Israel had every right under international law to stop and board ships bound for the Gaza war zone late Sunday. Only knee-jerk left-wingers and the usual legion of poseurs around the world would dispute this. ~Leslie Gelb

The “usual legion of poseurs” at this point includes many of the governments currently on the Security Council, most especially Turkey, whose flag the attacked ship was flying. The Erdogan and Netanyahu governments have gone out of their way in the last year and a half to provoke and insult one another to their mutual detriment, but this is all together more serious and dangerous. If the activists on the flotilla should have expected violence, as Gelb argues, what were the Israelis expecting the activists to do when they boarded their ships? Give them a hug?

The alliance between Israel and Turkey has been weakening for years, but something like this could be enough to damage it more than anything we have seen so far. That would have negative repercussions mostly for Israel, as it already has few significant allies and no other Muslim allies, and it cannot afford to keep provoking and alienating the relatively few governments that have had good relations with it in the past. Having flouted international institutions and international law for a long time, it will not be easy for Israel to take cover behind the protections of the latter. It’s not at all clear to me that Israel had any legal right to board civilian ships in international waters, but then I don’t have much sympathy for blockading an impoverished enclave that the blockading government spent several weeks devastating with an excessive military response.

The people who should be most furious about this are Israel’s reflexive defenders. They are reduced to making excuses for the inexcusable consequences of a bungled raid carried out in support of a misguided blockade policy that has been damaging Israel’s reputation every day since it began. It ought to make them more critical of the recklessness and stupidity of the Netanyahu government, but on the whole this has not been their response.

Gelb resorts to the oldest, most tired argument in the “pro-Israel” arsenal: the double standard used against Israel. Of course, it would be ideal if Turkey were as outraged by the sinking of the Cheonan as it is about this, but we all know things don’t work that way. The Mavi Marmara was a Turkish-flagged ship, everyone knows the AKP government has taken a strong interest in Gaza and that it has some sympathy for Hamas, and Israel is supposedly Turkey’s ally. That makes this raid more politically significant for obvious reasons. It is simply present-day reality that most governments have or pretend to have more interest in the conflict in Israel and Palestine than they have in other conflicts. For that matter, North Korea’s provocative and outrageous actions are what we have come to expect from the dictatorship there. Does Gelb really want to start having Israel judged by the same standard applied to North Korea?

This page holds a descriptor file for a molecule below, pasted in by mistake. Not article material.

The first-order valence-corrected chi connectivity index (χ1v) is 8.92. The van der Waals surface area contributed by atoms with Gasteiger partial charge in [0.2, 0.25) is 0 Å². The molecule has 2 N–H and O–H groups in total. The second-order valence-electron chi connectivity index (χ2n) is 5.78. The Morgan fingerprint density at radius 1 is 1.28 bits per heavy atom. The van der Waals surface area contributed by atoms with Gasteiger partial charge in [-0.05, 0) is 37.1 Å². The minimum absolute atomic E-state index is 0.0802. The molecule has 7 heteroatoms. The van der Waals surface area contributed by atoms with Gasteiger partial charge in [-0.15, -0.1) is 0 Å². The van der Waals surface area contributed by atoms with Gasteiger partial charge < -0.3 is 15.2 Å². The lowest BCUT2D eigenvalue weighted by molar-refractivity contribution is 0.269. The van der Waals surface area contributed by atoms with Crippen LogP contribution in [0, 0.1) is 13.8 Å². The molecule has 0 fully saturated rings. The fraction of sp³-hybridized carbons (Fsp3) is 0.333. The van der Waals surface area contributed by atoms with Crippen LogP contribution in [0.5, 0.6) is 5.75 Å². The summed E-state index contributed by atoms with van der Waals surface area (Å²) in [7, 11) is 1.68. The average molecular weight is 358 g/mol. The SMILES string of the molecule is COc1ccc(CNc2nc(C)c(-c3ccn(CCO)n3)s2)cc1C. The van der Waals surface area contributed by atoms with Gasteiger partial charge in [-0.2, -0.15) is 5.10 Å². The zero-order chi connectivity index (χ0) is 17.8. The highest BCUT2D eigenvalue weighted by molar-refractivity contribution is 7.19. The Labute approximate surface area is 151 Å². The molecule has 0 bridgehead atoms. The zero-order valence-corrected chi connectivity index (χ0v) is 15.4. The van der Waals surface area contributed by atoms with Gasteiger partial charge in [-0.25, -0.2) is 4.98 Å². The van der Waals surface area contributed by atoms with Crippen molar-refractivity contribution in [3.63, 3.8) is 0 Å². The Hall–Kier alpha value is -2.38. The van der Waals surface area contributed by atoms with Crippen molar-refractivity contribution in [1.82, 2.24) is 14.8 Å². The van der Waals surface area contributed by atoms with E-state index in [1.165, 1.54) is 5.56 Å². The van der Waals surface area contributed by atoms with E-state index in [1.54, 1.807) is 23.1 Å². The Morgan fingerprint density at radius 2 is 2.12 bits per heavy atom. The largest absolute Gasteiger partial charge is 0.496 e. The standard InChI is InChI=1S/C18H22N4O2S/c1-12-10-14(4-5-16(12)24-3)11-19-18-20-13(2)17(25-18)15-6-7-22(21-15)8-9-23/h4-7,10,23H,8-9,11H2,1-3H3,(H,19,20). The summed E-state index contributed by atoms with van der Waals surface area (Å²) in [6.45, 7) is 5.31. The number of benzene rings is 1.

The North Korean sinking of the Cheonan was also outrageous and inexcusable, but there are few things that can be done in response that would not disastrously escalate the conflict. When confronted with such an aggressive outrage, it is understandable to wish to respond in kind, but one has to consider the consequences of retaliation. The attack on the Indian Parliament in 2001 and the Mumbai attacks provided India with more than enough justification to take military action against those responsible inside Pakistan, but it wisely and admirably chose restraint instead of the path of escalation that Israel seems intent on choosing repeatedly.

Indulging in outrage when there is nothing one can do and the state responsible will not respond to any penalty imposed is fairly useless. The outraged reaction to Israel’s raid suggests that most governments still regard Israel as a more or less responsible power that will attempt to correct its mistakes, or else many of them probably wouldn’t waste their energy complaining. Regardless, Gelb should regard the outrage as a good sign. It means that most governments around the world have not resigned themselves to thinking of Israel as nothing more than a dangerous pariah. It will be a far worse day for Israel when the reaction to the next blunder is the sigh of resignation, “Well, really, what can you expect?”

Perhaps most galling about the overall defense of the raid is the constant invocation of self-defense. Everything Israel does is always done in self-defense, no matter how excessive, disproportionate, unnecessary, wrong or aggressive it is. When everything becomes a matter of self-defense and the proper distinctions between actual legtimate self-defense and reckless excesses are erased, pretty soon most of the rest of the world won’t pay any attention to Israeli claims of self-defense even when they are legitimate. There was not much of a reservoir of goodwill for Israel in the world after the war in Lebanon, but successive Israeli governments have done everything they can to exhaust what little remains in that reservoir. We are not watching Israel defend itself. We are watching Israel slowly destroy itself.